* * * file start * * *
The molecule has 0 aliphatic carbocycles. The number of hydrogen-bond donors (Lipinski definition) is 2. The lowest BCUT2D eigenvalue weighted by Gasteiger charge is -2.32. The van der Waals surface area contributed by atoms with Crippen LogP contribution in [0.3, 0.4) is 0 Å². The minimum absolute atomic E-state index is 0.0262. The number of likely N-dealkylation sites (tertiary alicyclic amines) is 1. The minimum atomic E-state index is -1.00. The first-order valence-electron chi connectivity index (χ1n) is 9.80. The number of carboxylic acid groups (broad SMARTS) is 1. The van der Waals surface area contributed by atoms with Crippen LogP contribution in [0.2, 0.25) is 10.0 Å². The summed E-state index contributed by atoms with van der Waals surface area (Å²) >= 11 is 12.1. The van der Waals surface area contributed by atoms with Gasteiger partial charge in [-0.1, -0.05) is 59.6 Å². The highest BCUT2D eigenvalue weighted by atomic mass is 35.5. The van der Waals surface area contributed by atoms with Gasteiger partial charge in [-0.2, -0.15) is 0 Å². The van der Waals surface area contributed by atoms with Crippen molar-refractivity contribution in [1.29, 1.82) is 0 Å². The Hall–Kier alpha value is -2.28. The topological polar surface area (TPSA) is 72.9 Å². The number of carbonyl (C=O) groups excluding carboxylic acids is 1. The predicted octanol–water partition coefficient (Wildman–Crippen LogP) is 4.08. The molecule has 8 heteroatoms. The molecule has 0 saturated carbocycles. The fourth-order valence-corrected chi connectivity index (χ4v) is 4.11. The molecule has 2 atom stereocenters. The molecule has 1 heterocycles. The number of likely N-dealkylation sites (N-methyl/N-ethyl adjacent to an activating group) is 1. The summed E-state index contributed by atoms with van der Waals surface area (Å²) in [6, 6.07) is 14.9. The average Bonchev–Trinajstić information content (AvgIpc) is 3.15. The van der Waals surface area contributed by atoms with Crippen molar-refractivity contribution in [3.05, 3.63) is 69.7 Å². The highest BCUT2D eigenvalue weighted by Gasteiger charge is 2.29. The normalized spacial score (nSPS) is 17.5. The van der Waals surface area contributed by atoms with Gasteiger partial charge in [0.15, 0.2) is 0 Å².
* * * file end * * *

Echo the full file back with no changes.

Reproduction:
The molecule has 0 aliphatic carbocycles. The number of hydrogen-bond donors (Lipinski definition) is 2. The lowest BCUT2D eigenvalue weighted by Gasteiger charge is -2.32. The van der Waals surface area contributed by atoms with Crippen LogP contribution in [0.3, 0.4) is 0 Å². The minimum absolute atomic E-state index is 0.0262. The number of likely N-dealkylation sites (tertiary alicyclic amines) is 1. The minimum atomic E-state index is -1.00. The first-order valence-electron chi connectivity index (χ1n) is 9.80. The number of carboxylic acid groups (broad SMARTS) is 1. The van der Waals surface area contributed by atoms with Crippen LogP contribution in [0.2, 0.25) is 10.0 Å². The summed E-state index contributed by atoms with van der Waals surface area (Å²) >= 11 is 12.1. The van der Waals surface area contributed by atoms with Gasteiger partial charge in [-0.1, -0.05) is 59.6 Å². The highest BCUT2D eigenvalue weighted by atomic mass is 35.5. The van der Waals surface area contributed by atoms with Gasteiger partial charge in [-0.2, -0.15) is 0 Å². The van der Waals surface area contributed by atoms with Crippen molar-refractivity contribution in [1.29, 1.82) is 0 Å². The Hall–Kier alpha value is -2.28. The topological polar surface area (TPSA) is 72.9 Å². The number of carbonyl (C=O) groups excluding carboxylic acids is 1. The predicted octanol–water partition coefficient (Wildman–Crippen LogP) is 4.08. The molecule has 8 heteroatoms. The molecule has 0 saturated carbocycles. The fourth-order valence-corrected chi connectivity index (χ4v) is 4.11. The molecule has 2 atom stereocenters. The molecule has 1 heterocycles. The number of likely N-dealkylation sites (N-methyl/N-ethyl adjacent to an activating group) is 1. The summed E-state index contributed by atoms with van der Waals surface area (Å²) in [6, 6.07) is 14.9. The average Bonchev–Trinajstić information content (AvgIpc) is 3.15. The van der Waals surface area contributed by atoms with Crippen molar-refractivity contribution in [3.05, 3.63) is 69.7 Å². The highest BCUT2D eigenvalue weighted by Gasteiger charge is 2.29. The normalized spacial score (nSPS) is 17.5. The van der Waals surface area contributed by atoms with Gasteiger partial charge in [0.15, 0.2) is 0 Å².